Most of us have to be around someone we don’t particularly like and it’s hard to have to work with difficult people. However, most of us don’t realize the power we have to change how we feel about that person. Instead, we maintain our ill feelings, hoping they will eventually realize their faults and change for the better or that they will just go away and leave our lives. That might sound silly, but we generally don’t think the situation through to that extent.

Before I go on, I want to acknowledge that there sometimes are people in our lives who are truly terrible people, perhaps they are abusive to others or doing illegal things. These are people who should be avoided and reported if they are doing bad things to others. What I’m talking about today is people who may have personalities different from ours, those we find annoying or challenging to befriend. Keep people like that in mind when reading this article.

When we expect others to pick up on our feelings and change for the better, we are handing the power of our happiness to them. They are the ones causing us irritation or annoyance and we leave them the power to them when we don’t do anything about it.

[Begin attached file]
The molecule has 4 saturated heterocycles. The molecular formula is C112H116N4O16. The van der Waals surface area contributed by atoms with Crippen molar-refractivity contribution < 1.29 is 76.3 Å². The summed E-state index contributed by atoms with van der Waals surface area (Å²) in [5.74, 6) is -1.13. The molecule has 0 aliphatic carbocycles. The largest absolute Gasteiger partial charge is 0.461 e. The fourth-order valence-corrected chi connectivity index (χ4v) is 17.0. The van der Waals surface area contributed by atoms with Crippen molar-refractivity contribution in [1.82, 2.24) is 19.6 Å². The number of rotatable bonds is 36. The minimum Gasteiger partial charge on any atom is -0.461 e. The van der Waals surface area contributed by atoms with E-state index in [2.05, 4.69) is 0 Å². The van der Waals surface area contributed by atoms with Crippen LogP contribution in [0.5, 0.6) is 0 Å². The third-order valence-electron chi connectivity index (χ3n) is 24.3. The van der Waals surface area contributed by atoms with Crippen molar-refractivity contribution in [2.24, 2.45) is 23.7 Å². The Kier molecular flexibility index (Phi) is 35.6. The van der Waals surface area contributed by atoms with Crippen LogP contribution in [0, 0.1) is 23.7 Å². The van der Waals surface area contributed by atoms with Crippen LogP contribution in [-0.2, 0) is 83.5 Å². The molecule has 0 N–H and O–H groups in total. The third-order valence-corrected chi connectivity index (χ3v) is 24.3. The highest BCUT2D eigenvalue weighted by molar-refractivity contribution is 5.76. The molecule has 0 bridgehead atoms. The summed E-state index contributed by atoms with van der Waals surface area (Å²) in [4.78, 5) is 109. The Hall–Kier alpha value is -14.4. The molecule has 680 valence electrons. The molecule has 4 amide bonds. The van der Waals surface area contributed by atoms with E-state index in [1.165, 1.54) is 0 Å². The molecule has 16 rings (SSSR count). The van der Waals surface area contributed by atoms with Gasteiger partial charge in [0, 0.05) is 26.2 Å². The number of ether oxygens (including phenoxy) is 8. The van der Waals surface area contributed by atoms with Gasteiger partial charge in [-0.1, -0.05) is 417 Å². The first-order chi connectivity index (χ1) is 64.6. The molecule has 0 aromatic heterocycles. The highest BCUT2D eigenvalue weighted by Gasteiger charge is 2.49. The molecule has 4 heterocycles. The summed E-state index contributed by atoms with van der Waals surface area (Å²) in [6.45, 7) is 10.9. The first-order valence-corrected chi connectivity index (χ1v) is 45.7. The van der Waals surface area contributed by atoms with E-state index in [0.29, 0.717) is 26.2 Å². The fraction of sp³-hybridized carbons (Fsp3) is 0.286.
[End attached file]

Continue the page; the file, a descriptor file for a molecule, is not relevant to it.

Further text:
The Exercise

Think about someone in your life that you dislike. Now answer the following questions:

  1. Why do you dislike this person?
  2. Does this person dislike you?
  3. What are a few things they do that bother you?
  4. Do you treat them with kindness and respect?
  5. What do you imagine your relationship with this person will be like a year from now?

Considering the answers to your questions, do you have a valid reason for not liking this person? Maybe they have an annoying voice, ask too many questions, are grumpy or are a know-it-all. Maybe their sense of humor is different than yours and their comments just rub you the wrong way. But do you have a legitimate reason for not liking them? Have they gotten you in trouble for something they knew wasn’t your fault? Have they harmed you in any way? If they haven’t actually done anything to harm you, consider whether your feelings are actually valid.

Does the person dislike you? If not, why do you choose to dislike them? If so, why do they dislike you? Always consider their point of view and don’t leave yourself blameless in situations if you’ve done something to upset them. Finally, realize that maybe they don’t actually dislike you; maybe they’re shy or feel the negativity you put off and are just responding to that.